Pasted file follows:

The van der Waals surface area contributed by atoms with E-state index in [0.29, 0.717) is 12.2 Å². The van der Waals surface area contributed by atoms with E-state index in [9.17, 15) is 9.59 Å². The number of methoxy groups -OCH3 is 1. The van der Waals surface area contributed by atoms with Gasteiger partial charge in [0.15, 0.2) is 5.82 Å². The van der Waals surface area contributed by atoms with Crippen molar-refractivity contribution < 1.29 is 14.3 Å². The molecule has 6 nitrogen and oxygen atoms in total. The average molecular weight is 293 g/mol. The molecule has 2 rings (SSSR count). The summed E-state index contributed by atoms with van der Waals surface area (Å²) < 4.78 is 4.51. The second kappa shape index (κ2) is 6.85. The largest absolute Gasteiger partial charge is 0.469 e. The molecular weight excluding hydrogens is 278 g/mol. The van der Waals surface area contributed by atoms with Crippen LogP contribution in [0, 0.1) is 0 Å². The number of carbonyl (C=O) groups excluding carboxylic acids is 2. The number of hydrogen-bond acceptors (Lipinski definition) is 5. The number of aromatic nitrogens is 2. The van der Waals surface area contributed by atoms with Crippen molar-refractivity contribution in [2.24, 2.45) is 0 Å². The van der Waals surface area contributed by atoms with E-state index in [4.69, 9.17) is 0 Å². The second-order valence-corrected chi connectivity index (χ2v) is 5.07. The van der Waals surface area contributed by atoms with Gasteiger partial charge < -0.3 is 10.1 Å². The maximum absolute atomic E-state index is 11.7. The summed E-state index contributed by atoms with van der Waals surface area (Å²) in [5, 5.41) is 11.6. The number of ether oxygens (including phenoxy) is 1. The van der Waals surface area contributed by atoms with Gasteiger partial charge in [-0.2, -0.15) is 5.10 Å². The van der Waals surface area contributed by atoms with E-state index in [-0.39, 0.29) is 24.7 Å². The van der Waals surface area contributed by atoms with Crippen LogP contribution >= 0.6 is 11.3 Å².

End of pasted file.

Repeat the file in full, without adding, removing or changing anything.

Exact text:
The van der Waals surface area contributed by atoms with E-state index in [0.29, 0.717) is 12.2 Å². The van der Waals surface area contributed by atoms with E-state index in [9.17, 15) is 9.59 Å². The number of methoxy groups -OCH3 is 1. The van der Waals surface area contributed by atoms with Gasteiger partial charge in [0.15, 0.2) is 5.82 Å². The van der Waals surface area contributed by atoms with Crippen molar-refractivity contribution < 1.29 is 14.3 Å². The molecule has 6 nitrogen and oxygen atoms in total. The average molecular weight is 293 g/mol. The molecule has 2 rings (SSSR count). The summed E-state index contributed by atoms with van der Waals surface area (Å²) < 4.78 is 4.51. The second kappa shape index (κ2) is 6.85. The largest absolute Gasteiger partial charge is 0.469 e. The molecular weight excluding hydrogens is 278 g/mol. The van der Waals surface area contributed by atoms with Crippen LogP contribution in [0, 0.1) is 0 Å². The number of carbonyl (C=O) groups excluding carboxylic acids is 2. The number of hydrogen-bond acceptors (Lipinski definition) is 5. The number of aromatic nitrogens is 2. The van der Waals surface area contributed by atoms with Crippen molar-refractivity contribution in [2.24, 2.45) is 0 Å². The van der Waals surface area contributed by atoms with E-state index in [4.69, 9.17) is 0 Å². The second-order valence-corrected chi connectivity index (χ2v) is 5.07. The van der Waals surface area contributed by atoms with Gasteiger partial charge < -0.3 is 10.1 Å². The maximum absolute atomic E-state index is 11.7. The summed E-state index contributed by atoms with van der Waals surface area (Å²) in [5, 5.41) is 11.6. The number of ether oxygens (including phenoxy) is 1. The van der Waals surface area contributed by atoms with Gasteiger partial charge in [-0.2, -0.15) is 5.10 Å². The van der Waals surface area contributed by atoms with E-state index in [-0.39, 0.29) is 24.7 Å². The van der Waals surface area contributed by atoms with Crippen LogP contribution >= 0.6 is 11.3 Å².